• The seed multiplication ratio is much lower.

The Scotia Pharmaceuticals Lts. borage breeding programme commenced in 1984 with the acquisition and evaluation of genetic material. Over 800 borage ‘accessions’ were trialled in single-row, unreplicated plots and assessed for various characters including height, disease resistance, flower colour, seed holding ability, yield, oil content and fatty acid profile. A crossing programme using the best accessions started in 1987. Controlled cross-pollinations were carried out in an insect-proof glasshouse. Scotia’s first borage replicated yield trial was conducted in 1990.

The crossing programme has pursued two primary objectives, initially as separate programmes:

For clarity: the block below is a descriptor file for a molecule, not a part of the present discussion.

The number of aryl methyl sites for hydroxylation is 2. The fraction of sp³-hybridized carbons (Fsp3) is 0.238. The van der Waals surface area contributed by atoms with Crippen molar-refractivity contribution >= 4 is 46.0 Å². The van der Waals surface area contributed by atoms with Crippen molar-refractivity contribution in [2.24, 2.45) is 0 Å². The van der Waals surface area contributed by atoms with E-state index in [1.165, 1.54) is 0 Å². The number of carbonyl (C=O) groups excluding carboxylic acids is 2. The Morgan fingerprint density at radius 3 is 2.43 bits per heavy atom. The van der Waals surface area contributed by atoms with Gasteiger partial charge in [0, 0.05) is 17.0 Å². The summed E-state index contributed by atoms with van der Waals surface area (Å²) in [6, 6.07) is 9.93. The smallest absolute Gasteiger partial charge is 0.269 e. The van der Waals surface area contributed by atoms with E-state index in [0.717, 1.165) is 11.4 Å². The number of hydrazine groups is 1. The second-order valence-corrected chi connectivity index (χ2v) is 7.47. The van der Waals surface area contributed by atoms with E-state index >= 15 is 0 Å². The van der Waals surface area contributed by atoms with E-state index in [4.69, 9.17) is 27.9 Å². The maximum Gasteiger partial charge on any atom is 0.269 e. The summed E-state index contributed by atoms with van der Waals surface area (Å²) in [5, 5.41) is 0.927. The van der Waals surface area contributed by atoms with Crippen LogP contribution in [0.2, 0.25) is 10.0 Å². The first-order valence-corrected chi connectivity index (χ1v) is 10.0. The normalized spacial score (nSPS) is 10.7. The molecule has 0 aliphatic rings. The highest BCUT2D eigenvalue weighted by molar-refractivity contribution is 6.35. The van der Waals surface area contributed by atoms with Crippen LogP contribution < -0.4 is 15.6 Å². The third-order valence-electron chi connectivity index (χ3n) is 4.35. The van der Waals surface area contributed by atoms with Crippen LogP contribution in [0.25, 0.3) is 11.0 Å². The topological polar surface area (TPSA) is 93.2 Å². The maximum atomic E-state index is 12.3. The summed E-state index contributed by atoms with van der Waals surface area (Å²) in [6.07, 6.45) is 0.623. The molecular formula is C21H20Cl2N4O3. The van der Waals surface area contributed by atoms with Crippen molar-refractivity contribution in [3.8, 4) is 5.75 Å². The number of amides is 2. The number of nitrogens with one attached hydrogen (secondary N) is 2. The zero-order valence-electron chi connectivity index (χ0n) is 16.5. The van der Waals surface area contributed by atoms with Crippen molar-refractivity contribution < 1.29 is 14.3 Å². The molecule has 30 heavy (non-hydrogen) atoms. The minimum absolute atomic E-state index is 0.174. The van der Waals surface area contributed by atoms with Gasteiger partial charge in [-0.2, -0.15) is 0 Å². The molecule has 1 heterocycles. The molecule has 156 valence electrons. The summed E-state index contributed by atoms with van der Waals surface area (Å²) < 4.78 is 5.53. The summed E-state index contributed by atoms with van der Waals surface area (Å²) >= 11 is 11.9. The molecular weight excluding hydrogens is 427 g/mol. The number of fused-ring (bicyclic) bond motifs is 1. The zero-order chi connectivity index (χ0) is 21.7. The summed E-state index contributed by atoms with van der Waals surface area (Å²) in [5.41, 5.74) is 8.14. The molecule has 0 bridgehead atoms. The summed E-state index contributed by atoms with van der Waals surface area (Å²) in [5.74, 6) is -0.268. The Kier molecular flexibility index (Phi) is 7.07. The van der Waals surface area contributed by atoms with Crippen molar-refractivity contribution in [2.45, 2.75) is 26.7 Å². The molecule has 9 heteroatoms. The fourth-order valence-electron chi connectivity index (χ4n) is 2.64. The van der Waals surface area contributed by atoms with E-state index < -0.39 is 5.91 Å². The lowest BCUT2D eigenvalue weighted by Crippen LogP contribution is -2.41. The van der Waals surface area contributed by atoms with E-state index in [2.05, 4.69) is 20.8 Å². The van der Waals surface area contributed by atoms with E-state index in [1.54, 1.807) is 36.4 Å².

• Development of ‘non-shedding’ lines. One of the accessions proved to retain its seed through to maturity. This character was incorporated into a range of genetic material and its genetic control has been studied. The cultivar Penny is non-shedding. Trials results demonstrated that Penny will yield 33 per cent more seed than conventional borage (conventional borage yields 0.6 t ha-1, Penny will yield 0.8 t ha-1). It is a dwarf variety and is suited to farms which have a high level of management input and in these conditions will give a high return in terms of seed yield;
  • Improvement in GLA content. Borage oil was envisaged as a feedstock for GLA concentration. An oil with improved GLA content would lead to a reduction in manufacturing costs. The cultivar Florin is a product of this work. Florin is a robust, easy-to-grow cultivar, well suited to all growers with experience of producing borage.

Penny and Florin have both been awarded Plant Variety Rights across the EU.